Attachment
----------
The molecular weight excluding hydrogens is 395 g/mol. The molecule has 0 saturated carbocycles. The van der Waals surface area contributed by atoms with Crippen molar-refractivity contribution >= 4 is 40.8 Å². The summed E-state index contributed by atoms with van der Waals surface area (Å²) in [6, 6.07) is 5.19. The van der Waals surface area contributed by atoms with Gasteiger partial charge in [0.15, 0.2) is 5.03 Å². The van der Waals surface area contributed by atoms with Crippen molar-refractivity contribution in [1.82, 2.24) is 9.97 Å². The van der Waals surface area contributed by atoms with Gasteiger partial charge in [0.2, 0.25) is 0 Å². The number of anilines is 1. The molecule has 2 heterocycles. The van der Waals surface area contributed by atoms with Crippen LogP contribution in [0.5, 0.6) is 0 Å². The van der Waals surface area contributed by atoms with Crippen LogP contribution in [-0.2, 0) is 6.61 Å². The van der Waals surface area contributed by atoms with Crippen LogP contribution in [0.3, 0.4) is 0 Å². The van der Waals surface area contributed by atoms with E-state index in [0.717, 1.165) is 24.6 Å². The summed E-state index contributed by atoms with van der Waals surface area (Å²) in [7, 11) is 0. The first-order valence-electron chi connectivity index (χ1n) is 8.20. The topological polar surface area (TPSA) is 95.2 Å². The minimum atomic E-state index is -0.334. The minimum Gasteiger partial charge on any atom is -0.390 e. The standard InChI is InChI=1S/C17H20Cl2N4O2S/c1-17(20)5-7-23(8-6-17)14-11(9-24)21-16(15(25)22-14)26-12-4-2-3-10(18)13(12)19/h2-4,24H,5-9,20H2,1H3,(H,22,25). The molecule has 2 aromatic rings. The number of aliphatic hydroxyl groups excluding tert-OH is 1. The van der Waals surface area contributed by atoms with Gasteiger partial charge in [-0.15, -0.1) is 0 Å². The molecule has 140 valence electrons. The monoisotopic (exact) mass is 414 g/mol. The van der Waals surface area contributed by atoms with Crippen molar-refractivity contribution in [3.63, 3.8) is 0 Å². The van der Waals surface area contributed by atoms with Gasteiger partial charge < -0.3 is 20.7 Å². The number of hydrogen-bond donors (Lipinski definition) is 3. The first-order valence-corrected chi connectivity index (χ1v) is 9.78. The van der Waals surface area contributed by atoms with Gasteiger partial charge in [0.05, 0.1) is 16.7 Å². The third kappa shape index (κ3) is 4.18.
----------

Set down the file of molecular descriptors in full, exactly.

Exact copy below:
The molecular weight excluding hydrogens is 395 g/mol. The molecule has 0 saturated carbocycles. The van der Waals surface area contributed by atoms with Crippen molar-refractivity contribution >= 4 is 40.8 Å². The summed E-state index contributed by atoms with van der Waals surface area (Å²) in [6, 6.07) is 5.19. The van der Waals surface area contributed by atoms with Gasteiger partial charge in [0.15, 0.2) is 5.03 Å². The van der Waals surface area contributed by atoms with Crippen molar-refractivity contribution in [1.82, 2.24) is 9.97 Å². The van der Waals surface area contributed by atoms with Gasteiger partial charge in [0.2, 0.25) is 0 Å². The number of anilines is 1. The molecule has 2 heterocycles. The van der Waals surface area contributed by atoms with Crippen LogP contribution in [0.5, 0.6) is 0 Å². The van der Waals surface area contributed by atoms with Crippen LogP contribution in [-0.2, 0) is 6.61 Å². The van der Waals surface area contributed by atoms with Crippen LogP contribution in [0.3, 0.4) is 0 Å². The van der Waals surface area contributed by atoms with E-state index in [0.717, 1.165) is 24.6 Å². The summed E-state index contributed by atoms with van der Waals surface area (Å²) in [7, 11) is 0. The first-order valence-electron chi connectivity index (χ1n) is 8.20. The topological polar surface area (TPSA) is 95.2 Å². The minimum atomic E-state index is -0.334. The minimum Gasteiger partial charge on any atom is -0.390 e. The standard InChI is InChI=1S/C17H20Cl2N4O2S/c1-17(20)5-7-23(8-6-17)14-11(9-24)21-16(15(25)22-14)26-12-4-2-3-10(18)13(12)19/h2-4,24H,5-9,20H2,1H3,(H,22,25). The molecule has 2 aromatic rings. The number of aliphatic hydroxyl groups excluding tert-OH is 1. The van der Waals surface area contributed by atoms with Gasteiger partial charge in [-0.15, -0.1) is 0 Å². The molecule has 140 valence electrons. The monoisotopic (exact) mass is 414 g/mol. The van der Waals surface area contributed by atoms with Crippen molar-refractivity contribution in [3.63, 3.8) is 0 Å². The van der Waals surface area contributed by atoms with Gasteiger partial charge < -0.3 is 20.7 Å². The number of hydrogen-bond donors (Lipinski definition) is 3. The first-order valence-corrected chi connectivity index (χ1v) is 9.78. The van der Waals surface area contributed by atoms with Gasteiger partial charge in [0.05, 0.1) is 16.7 Å². The third kappa shape index (κ3) is 4.18.